First and second year students from the Welsh School of Architecture took part in a one-week Drystone workshop on the island of Westray in the Orkney Islands in September 2007, organized by Mhairi McVicar and the Westray Heritage Trust. The students constructed two 'tangle dykes' - walls traditionally built on the island's shoreline used to dry seaweed 'tangles', and a 'boat noust'- a low flagstone structure used to haul a boat into as a protection from ever-present winds. Using flagstones collected from ruined tangle walls (donated by resident Tom Rendall), salvaged from ruined dwellings, or collected directly off the beach, the walls will be part of a new permanent heritage landscape exhibition connected to a new annex to the Westray Heritage Centre, designed by McVicar:Hong. The workshop was run with Jerry Wood of Westray, and, despite some challenging weather (constant wind and frequent rain), all participants persevered throughout the week on an extremely muddy site, and all walls were completed, culminating in a celebration at the local Mill with members of the Westray Heritage Centre and local residents. Planting of the landscaping will take place in Spring 2008, and the landscape and annex will open to the public in Spring 2008. The funds of £7500 required to run the workshop and construct the landscape were received from Awards for All Scotland, Scottish Natural Heritage, the Russell Trust, and Westray Community Council; a portion of these funds will be used to publish informational booklets and signage describing the landscape, designed by WSA students.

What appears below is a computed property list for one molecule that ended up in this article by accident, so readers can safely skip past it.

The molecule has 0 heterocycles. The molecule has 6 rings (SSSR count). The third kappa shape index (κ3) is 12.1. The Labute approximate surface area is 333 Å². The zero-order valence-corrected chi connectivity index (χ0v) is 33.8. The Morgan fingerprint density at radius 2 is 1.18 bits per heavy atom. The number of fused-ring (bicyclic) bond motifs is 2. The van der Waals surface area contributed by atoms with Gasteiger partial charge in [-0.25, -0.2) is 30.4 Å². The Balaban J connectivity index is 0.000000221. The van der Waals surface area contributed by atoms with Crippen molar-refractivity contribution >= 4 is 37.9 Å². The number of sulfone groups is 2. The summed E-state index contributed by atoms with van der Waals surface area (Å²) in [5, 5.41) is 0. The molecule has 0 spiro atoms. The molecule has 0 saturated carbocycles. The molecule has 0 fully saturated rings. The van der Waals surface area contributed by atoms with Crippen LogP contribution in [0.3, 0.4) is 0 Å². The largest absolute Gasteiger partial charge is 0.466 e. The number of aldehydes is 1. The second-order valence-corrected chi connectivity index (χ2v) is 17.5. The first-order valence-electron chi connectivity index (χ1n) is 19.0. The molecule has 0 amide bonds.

WSA students and staff participating were; Alexandra Brooke, Erioseto Hendranata, Madeline Kinderman, Mhairi McVicar, Mat North, Rob Stevens, Anthony Powis, Anna Soryal, Andrew Veness, Alex Whitcroft.